Due to copyright limitations, we are unable to print the words to many of the songs.  However, our musicians have chosen music to fit the scriptures.  We invite you to look up the words in your worship book and ponder them.  If you do not have a worship book, ponder the words of one of your favourite hymns and listen for God’s voice. Those who have the internet may find the songs on YouTube.


“Too many have dispensed with generosity in order to practice charity.”

~Albert Camus


Jonah had a hard time getting comfortable with himself, and, even more so, Jonah was uneasy embracing the wideness of God’s grace.

The same can be said about the laborers in Jesus’ parable here in Matthew 20.

Like Jonah, they are uncomfortable with the unchecked mercy offered by the landowner/God. God doesn’t play by our rules, and that can be very discomforting for us all.

Our discomfort with grace manifests itself in all sorts of ways. It can be discomforting for us to engage the poor and the outcast of our society. It can be discomforting for us to welcome immigrants into our communities. It can be discomforting to address the pervasive racism that still surrounds us. And it can be very discomforting for us to open our lives to the transforming power of the cross of Christ, whereby “the last will be first, and the first will be last”.

Could it be that the more uncomfortable we become with the reckless love of God, the closer we are to understanding the meaning of grace?


We acknowledge we gather and worship on Treaty 1 Territory, the original lands of Anishinaabeg, Cree, Oji-Cree, Dakota, and Dene peoples, and on the homeland of the Métis Nation.

Faithful God, help us to be gentle with one another in times of trouble. Help us always and unceasingly to put our trust in you. Help us to be not afraid. Help us to walk out from behind our closed doors to serve others as disciples of Christ in the presence and power of your Holy Spirit. Give us confidence and hearts so full of love for justice that we will not cease to work for the good of others, and for healing and for reconciliation between all peoples. In the name of Jesus Christ.  Amen.


Give thanks to the Lord for God is good.

We will call on God’s name and make known God’s wonderful works.

Seek the Lord continually.

We will watch and listen for signs of God’s grace.

Together let us worship God.

We will rejoice in God’s presence and praise God’s holy name.

CHILDREN’S SONG:  VU 357  Tell Me The Stories of Jesus


God of all creation, you open the world around us and fill it with creatures of your love and purpose.   The wonder of each creature declares your praise – the mountains state your majesty; the ripened field, your generosity; the oceans your power and the skies your grandeur.  Birds flying aloft sing of your freedom; the tiny ant works with your persistence.  And what do we declare about you in our lives?  We pray that our work will honour your justice and mercy; and our relationships speak of your love and compassion.  So may we praise you, O God, not just in this hour of worship, but in all our waking and our working.  May we live your praise and promise through Christ, our Living Lord.  Amen.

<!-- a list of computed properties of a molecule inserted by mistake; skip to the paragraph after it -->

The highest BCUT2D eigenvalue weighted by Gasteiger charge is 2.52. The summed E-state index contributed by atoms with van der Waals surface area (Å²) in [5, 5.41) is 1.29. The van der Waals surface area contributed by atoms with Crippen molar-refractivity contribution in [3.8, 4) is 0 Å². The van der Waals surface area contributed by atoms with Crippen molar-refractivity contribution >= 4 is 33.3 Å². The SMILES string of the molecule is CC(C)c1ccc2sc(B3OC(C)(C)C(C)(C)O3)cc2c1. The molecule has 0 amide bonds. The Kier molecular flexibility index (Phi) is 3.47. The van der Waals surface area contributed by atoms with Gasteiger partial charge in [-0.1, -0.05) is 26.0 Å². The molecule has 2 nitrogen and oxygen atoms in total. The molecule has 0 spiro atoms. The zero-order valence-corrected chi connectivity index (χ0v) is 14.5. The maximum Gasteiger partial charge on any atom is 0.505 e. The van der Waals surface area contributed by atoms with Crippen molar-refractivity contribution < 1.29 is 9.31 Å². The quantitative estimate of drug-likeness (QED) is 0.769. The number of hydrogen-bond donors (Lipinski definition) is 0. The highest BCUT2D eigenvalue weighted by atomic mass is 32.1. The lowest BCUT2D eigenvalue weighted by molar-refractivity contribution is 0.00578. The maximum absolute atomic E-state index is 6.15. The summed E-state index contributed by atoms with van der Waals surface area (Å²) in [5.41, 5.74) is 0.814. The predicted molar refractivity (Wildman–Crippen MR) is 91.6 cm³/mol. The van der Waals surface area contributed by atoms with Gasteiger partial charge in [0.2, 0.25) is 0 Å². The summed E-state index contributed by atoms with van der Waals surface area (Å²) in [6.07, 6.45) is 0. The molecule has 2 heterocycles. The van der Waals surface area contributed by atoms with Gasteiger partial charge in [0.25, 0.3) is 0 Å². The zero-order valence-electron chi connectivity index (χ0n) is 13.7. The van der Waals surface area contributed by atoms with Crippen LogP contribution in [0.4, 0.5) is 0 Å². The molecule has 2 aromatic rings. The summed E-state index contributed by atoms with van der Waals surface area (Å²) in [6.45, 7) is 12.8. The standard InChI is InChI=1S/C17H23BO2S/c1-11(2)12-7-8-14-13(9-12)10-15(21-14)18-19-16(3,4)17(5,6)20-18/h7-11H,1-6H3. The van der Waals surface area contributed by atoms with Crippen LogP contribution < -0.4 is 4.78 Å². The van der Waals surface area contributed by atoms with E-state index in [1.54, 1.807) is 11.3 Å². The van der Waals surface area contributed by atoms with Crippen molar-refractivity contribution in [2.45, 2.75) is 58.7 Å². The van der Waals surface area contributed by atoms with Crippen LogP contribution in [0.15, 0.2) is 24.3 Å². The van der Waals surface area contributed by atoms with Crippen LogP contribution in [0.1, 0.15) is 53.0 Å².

CLWR:  Elizabeth’s story

IN EARLY 2022, Elizabeth was a high school student in Kharkiv, Ukraine with dreams of being an artist when rockets exploded in a courtyard 40 metres from her home.

“We fled with the clothes on our backs and our documents,” her mother Irina says, and the family made it to a small village outside of Lviv.

Elizabeth’s life was upended, moving across the country to a house that had been abandoned for eight years, had no household supplies or running water, and needed serious renovations. Her mother could not continue her IT job as there was no reliable internet in the village.

Shortly after they arrived, there was a knock on the door, from Father Alek, who manages a local organization that partners with ACT Alliance member Hungarian Interchurch Aid. “I heard you are displaced and have just arrived here. How can I help? What do you need?” he asked.

The family received clothes, food, a frying pan to cook with, even a refrigerator when they had electricity working in the house.

“The most important thing is that it is quiet here,” says Irina. “There is no shelling.”

Throughout the experience, Elizabeth has continued with her art, though the colours became stark, the imagery disturbing. But as life has calmed down in her new home, and she was able to finish high school, her art has gotten brighter again. And as she gets more comfortable, she is beginning to look towards her career in art, offering commissions and to sell her work.

Your support has allowed CLWR’s partners around the world to respond with compassion for people like Elizabeth, meeting needs and sharing hope with those in crisis.


I like Tim Hortons coffee.  If I forget my travel mug, I must remember to get a paper sleeve for my cup, because the coffee is very hot and the cup becomes too hot to hold.  Now, take two cup sleeves and put one on top of the other.  Notice, they are the same size.

However, if you hold out one sleeve at arm’s length, and then hold the second sleeve just behind and above the first sleeve, anyone standing in front of you will say, “Hey, one sleeve is shorter than the other!”, when in fact, they are the same size.

Ok, so switch the positions of the two sleeves.  Guess what?  They still look like the top one is smaller than the bottom one, when they are both the same size!!

What is the point of this exercise?  Well, in life, it would seem that God loves some people more than others because they have more “stuff” than the rest of us.  More money, more than one car, a bigger house, they can afford to travel around the world…yep, it would seem as if God loves them more.